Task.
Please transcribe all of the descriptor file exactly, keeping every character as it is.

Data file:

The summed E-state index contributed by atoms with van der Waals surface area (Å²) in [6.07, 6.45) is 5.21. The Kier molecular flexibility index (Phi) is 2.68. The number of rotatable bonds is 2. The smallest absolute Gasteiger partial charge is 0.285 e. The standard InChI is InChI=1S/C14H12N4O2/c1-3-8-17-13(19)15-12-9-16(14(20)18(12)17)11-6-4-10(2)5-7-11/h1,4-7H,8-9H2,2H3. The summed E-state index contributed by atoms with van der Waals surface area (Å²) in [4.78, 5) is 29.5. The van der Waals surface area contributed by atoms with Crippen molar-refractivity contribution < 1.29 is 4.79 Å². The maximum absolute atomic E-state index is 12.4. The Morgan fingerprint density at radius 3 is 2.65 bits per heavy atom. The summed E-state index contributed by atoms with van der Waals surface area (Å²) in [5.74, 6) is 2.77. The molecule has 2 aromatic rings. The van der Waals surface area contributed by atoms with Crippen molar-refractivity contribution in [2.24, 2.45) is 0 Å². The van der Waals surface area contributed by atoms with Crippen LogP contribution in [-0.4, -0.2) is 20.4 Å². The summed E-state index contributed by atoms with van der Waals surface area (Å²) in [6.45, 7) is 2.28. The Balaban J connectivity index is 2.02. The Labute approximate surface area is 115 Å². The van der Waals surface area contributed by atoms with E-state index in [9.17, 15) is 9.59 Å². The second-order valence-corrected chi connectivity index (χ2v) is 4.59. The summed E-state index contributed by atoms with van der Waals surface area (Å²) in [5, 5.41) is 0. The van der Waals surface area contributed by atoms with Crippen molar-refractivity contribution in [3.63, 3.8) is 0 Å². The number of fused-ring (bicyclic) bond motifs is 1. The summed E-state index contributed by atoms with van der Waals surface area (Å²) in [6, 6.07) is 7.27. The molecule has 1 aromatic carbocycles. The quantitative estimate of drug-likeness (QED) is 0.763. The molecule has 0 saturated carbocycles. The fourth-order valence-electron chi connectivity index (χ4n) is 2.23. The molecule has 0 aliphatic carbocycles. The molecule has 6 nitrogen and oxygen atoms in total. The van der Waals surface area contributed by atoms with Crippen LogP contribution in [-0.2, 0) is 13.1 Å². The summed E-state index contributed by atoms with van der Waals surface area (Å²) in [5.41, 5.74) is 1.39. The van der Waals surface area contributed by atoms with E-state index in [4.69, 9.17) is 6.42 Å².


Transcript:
The summed E-state index contributed by atoms with van der Waals surface area (Å²) in [6.07, 6.45) is 5.21. The Kier molecular flexibility index (Phi) is 2.68. The number of rotatable bonds is 2. The smallest absolute Gasteiger partial charge is 0.285 e. The standard InChI is InChI=1S/C14H12N4O2/c1-3-8-17-13(19)15-12-9-16(14(20)18(12)17)11-6-4-10(2)5-7-11/h1,4-7H,8-9H2,2H3. The summed E-state index contributed by atoms with van der Waals surface area (Å²) in [4.78, 5) is 29.5. The van der Waals surface area contributed by atoms with Crippen molar-refractivity contribution < 1.29 is 4.79 Å². The maximum absolute atomic E-state index is 12.4. The Morgan fingerprint density at radius 3 is 2.65 bits per heavy atom. The summed E-state index contributed by atoms with van der Waals surface area (Å²) in [5.74, 6) is 2.77. The molecule has 2 aromatic rings. The van der Waals surface area contributed by atoms with Crippen molar-refractivity contribution in [2.24, 2.45) is 0 Å². The van der Waals surface area contributed by atoms with Crippen LogP contribution in [-0.4, -0.2) is 20.4 Å². The summed E-state index contributed by atoms with van der Waals surface area (Å²) in [6.45, 7) is 2.28. The Balaban J connectivity index is 2.02. The Labute approximate surface area is 115 Å². The van der Waals surface area contributed by atoms with E-state index in [9.17, 15) is 9.59 Å². The second-order valence-corrected chi connectivity index (χ2v) is 4.59. The summed E-state index contributed by atoms with van der Waals surface area (Å²) in [5, 5.41) is 0. The van der Waals surface area contributed by atoms with Crippen molar-refractivity contribution in [3.63, 3.8) is 0 Å². The number of fused-ring (bicyclic) bond motifs is 1. The summed E-state index contributed by atoms with van der Waals surface area (Å²) in [6, 6.07) is 7.27. The molecule has 1 aromatic carbocycles. The quantitative estimate of drug-likeness (QED) is 0.763. The molecule has 0 saturated carbocycles. The fourth-order valence-electron chi connectivity index (χ4n) is 2.23. The molecule has 0 aliphatic carbocycles. The molecule has 6 nitrogen and oxygen atoms in total. The van der Waals surface area contributed by atoms with Crippen LogP contribution in [-0.2, 0) is 13.1 Å². The summed E-state index contributed by atoms with van der Waals surface area (Å²) in [5.41, 5.74) is 1.39. The van der Waals surface area contributed by atoms with E-state index in [4.69, 9.17) is 6.42 Å².